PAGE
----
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November 13, 1991

Slave Wages

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As the eyes of slaves look to the hand of their master, as the eyes of a maid look to the hand of her mistress, so our eyes look to the LORD our God. PSALM 123:2
Slavery is a dark spot in the history of our country. While we still live in its shadow, we are largely free from living in master/slave relationships. We do, however, still have employers, customers, and clients. Although we’re not their slaves, we are beholden to regard their interests above our own.
What is your relationship with your employer? Would you characterize it as hostile? Tolerant? Cordial? Does it really matter? The answer is a resounding yes! It matters—a lot. But the real trick is keeping in balance the right kind of relationship with our “master.”
As followers of Christ, we have a mandate to serve others that is not lifted when we check in at the office. We are not exempt from following Christ from nine to five. In fact, this is where the rubber meets the road in our journeys of faith. Our attitudes and our approaches to those in authority speak volumes to those around us about the veracity of our walks with Christ. In small and subtle ways, our language and posture betray our hearts toward those who would lead us. How are we doing in that regard?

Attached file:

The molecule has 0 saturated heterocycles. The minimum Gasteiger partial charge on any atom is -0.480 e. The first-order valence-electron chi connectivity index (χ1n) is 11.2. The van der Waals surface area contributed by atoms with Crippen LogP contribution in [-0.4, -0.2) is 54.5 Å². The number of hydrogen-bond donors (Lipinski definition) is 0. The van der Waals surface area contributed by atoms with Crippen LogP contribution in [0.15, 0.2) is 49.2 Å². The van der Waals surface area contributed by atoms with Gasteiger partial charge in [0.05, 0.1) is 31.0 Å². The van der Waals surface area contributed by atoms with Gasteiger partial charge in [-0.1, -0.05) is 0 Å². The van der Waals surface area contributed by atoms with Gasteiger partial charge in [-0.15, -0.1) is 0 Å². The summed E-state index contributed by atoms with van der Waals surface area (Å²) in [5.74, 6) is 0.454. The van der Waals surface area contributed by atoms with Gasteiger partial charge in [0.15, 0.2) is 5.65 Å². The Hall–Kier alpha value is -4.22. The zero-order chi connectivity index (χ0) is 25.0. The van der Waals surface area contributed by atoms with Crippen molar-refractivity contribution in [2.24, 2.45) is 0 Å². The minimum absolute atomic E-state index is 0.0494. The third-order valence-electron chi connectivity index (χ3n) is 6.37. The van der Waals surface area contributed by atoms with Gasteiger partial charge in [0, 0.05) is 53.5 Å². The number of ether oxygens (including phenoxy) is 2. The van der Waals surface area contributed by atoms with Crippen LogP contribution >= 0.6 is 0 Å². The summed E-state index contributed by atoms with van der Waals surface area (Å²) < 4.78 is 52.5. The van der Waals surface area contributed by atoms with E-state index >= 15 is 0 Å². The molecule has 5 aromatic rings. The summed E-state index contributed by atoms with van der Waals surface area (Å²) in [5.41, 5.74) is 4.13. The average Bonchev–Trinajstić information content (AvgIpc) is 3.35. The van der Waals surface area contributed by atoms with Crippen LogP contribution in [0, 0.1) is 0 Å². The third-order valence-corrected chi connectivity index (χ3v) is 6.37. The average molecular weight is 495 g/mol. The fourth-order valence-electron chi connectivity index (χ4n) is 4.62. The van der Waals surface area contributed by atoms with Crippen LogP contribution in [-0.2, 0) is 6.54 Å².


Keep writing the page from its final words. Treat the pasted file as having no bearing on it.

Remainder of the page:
On the flip side, we cannot look to our work, our companies, or our bosses for the security and assurance that only God can provide. Job security is a big issue in our downsized and restructured corporate environments, and it is easy to pay lip service to the Lord while we are anxiously polishing our resumes and networking “just in case.” Taking “our” careers into our own hands (and ultimately out of His) is an act of pride. Certainly following Christ and concerns about career are not mutually exclusive activities, but they are dangerously close. The surest career path is not a great resume, but a great relationship—with Jesus.
It is His hand that sustains us, saves us, feeds us, houses us, and clothes us. His way is best. It is more fulfilling, not less. And while the metaphor is that of slavery, the reality of the relationship is that of a son, a brother, and an heir. Definitely not slave wages.

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